CLASSICS 1B03 Intro To Ancient Myth And Lit
Academic Year: Fall 2016
Instructor: Dr. Kathryn Mattison
Office: Togo Salmon Hall 705
Phone: 905-525-9140 x 24577
Office Hours: Monday and Wednesday, 2:30-3:20, or by appointment
- Course Objectives
- Textbooks, Materials & Fees
- Method of Assessment
- Policy on Missed Work, Extensions, and Late Penalties
- Additional Policies and Statements
- Topics and Readings
- Other Course Information
The goal of this class is to introduce students to some of the most important and representative examples of literature from the Ancient Greek and Roman worlds. We will discuss how mythology was used and shaped by Greek and Roman authors, and how literature developed over time. Along with our examination of the inter-connectedness of myth and literature, we will discuss different literary genres to understand: how they evolved; how and why they were used; and how myth was an integral part of they way the Greeks and Romans thought about themselves and their world. By the end of the semester, students should: have a good understanding of some of the basic ‘families’ of myth; be comfortable discussing questions relating to the literature both orally (in tutorial) and in formal academic writing; and have a good understanding of the different genres of literature.
Textbooks, Materials & Fees:
Stephen Russell. Readings in Classical Literature. Volumes 1, 2, & 3. Radix Antiqua Publishing.
Method of Assessment:
Three quizzes will be written online (on Avenue to Learn), worth 5% each.
- #1: Wednesday, September 28
- #2: Wednesday, November 2
- #3: Wednesday November 23
Assignment 1 15%
- A written assignment due in class on Wednesday, October 5
Assignment 2 30%
- An essay due in class on Wednesday, November 16th
- Attendance and participation in tutorials (the Teaching Assistants will provide details in the first tutorial)
Final Exam 30%
- Date TBD
Policy on Missed Work, Extensions, and Late Penalties:
- Because the quizzes will be completed online, there are no make-up quizzes. Students who miss a quiz due to severe illness or grievous personal distress must provide appropriate documentation and will have the weight of the missed quiz transferred to the next element of the course requirements. Only illness and grievous personal distress are considered valid reasons for missing a quiz. It is your responsibility to ensure that you complete the quizzes on time.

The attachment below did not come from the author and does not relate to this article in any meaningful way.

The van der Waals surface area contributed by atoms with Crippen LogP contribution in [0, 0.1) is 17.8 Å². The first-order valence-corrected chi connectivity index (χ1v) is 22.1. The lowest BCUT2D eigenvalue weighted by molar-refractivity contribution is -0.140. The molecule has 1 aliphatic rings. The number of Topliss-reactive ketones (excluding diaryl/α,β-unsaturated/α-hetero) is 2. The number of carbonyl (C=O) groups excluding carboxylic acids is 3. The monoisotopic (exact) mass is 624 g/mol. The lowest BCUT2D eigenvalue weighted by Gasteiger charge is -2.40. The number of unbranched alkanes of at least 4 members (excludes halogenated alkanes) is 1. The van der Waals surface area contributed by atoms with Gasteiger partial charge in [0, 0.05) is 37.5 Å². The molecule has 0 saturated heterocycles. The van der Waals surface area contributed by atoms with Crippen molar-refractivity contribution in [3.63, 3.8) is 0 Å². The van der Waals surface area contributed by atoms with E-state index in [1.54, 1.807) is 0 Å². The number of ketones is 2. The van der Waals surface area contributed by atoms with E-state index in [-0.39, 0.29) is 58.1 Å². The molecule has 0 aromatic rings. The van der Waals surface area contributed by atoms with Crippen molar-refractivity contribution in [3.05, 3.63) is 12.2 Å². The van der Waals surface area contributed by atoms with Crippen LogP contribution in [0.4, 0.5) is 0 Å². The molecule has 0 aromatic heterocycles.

- Your first written assignment is due in class on October 5th. Late assignments will lose 3% per day (including weekends). Should you require an extension, you must arrange one with your TA before the due date. Extensions will only be granted in cases of illness or grievous personal distress; general midterm busyness or extra-curricular activities are not suitable reasons for extensions.
- Your essay is due in class on November 16th. Late essays will lose 5% per day (including weekends). Should you require an extension, you must arrange one with your TA before the due date. Extensions will only be granted in cases of illness or grievous personal distress; general midterm busyness or extra-curricular activities are not suitable reasons for extensions.
- Any student wishing to request a re-read of a written assignment must wait at least 24 hours from having it returned and must submit a written request to the person who marked it outlining the reasons for the request. If you are still dissatisfied with the grade after meeting with your TA, you may then submit the essay, along with a written explanation outlining your dissatisfaction, to me for evaluation. Please note that I have full faith in the TAs to perform a fair assessment of your work and that any reassessment may result in an increase or decrease in the initial mark assigned.
- The date and time of the final examination will be set by the office of the registrar. I cannot offer the exam at a different time for any reason.
Please Note the Following Policies and Statements:
You are expected to exhibit honesty and use ethical behaviour in all aspects of the learning process. Academic credentials you earn are rooted in principles of honesty and academic integrity.
Academic dishonesty is to knowingly act or fail to act in a way that results or could result in unearned academic credit or advantage. This behaviour can result in serious consequences, e.g. the grade of zero on an assignment, loss of credit with a notation on the transcript (notation reads: "Grade of F assigned for academic dishonesty"), and/or suspension or expulsion from the university.
It is your responsibility to understand what constitutes academic dishonesty. For information on the various types of academic dishonesty please refer to the Academic Integrity Policy, located at www.mcmaster.ca/academicintegrity
The following illustrates only three forms of academic dishonesty: